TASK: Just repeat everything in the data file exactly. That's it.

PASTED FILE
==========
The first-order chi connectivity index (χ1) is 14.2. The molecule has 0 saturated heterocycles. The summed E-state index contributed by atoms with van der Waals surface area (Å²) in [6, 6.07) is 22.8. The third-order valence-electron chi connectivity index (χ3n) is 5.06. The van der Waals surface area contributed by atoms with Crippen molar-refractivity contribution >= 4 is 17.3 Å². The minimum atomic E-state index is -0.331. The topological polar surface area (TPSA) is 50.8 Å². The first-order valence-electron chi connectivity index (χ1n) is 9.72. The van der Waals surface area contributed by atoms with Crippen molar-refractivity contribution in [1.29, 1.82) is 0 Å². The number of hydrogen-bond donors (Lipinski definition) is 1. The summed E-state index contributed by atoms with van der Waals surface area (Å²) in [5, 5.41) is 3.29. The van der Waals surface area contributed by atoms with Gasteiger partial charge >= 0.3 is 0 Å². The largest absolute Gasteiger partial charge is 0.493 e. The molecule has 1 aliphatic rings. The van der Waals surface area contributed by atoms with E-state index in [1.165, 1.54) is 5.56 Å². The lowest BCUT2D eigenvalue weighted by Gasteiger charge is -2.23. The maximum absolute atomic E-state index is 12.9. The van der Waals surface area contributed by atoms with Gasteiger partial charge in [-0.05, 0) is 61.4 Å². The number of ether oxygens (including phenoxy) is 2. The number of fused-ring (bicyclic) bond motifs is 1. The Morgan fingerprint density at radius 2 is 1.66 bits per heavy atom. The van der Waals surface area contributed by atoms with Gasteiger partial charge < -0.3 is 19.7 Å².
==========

The first-order chi connectivity index (χ1) is 14.2. The molecule has 0 saturated heterocycles. The summed E-state index contributed by atoms with van der Waals surface area (Å²) in [6, 6.07) is 22.8. The third-order valence-electron chi connectivity index (χ3n) is 5.06. The van der Waals surface area contributed by atoms with Crippen molar-refractivity contribution >= 4 is 17.3 Å². The minimum atomic E-state index is -0.331. The topological polar surface area (TPSA) is 50.8 Å². The first-order valence-electron chi connectivity index (χ1n) is 9.72. The van der Waals surface area contributed by atoms with Crippen molar-refractivity contribution in [1.29, 1.82) is 0 Å². The number of hydrogen-bond donors (Lipinski definition) is 1. The summed E-state index contributed by atoms with van der Waals surface area (Å²) in [5, 5.41) is 3.29. The van der Waals surface area contributed by atoms with Gasteiger partial charge >= 0.3 is 0 Å². The largest absolute Gasteiger partial charge is 0.493 e. The molecule has 1 aliphatic rings. The van der Waals surface area contributed by atoms with E-state index in [1.165, 1.54) is 5.56 Å². The lowest BCUT2D eigenvalue weighted by Gasteiger charge is -2.23. The maximum absolute atomic E-state index is 12.9. The van der Waals surface area contributed by atoms with Gasteiger partial charge in [-0.05, 0) is 61.4 Å². The number of ether oxygens (including phenoxy) is 2. The number of fused-ring (bicyclic) bond motifs is 1. The Morgan fingerprint density at radius 2 is 1.66 bits per heavy atom. The van der Waals surface area contributed by atoms with Gasteiger partial charge < -0.3 is 19.7 Å².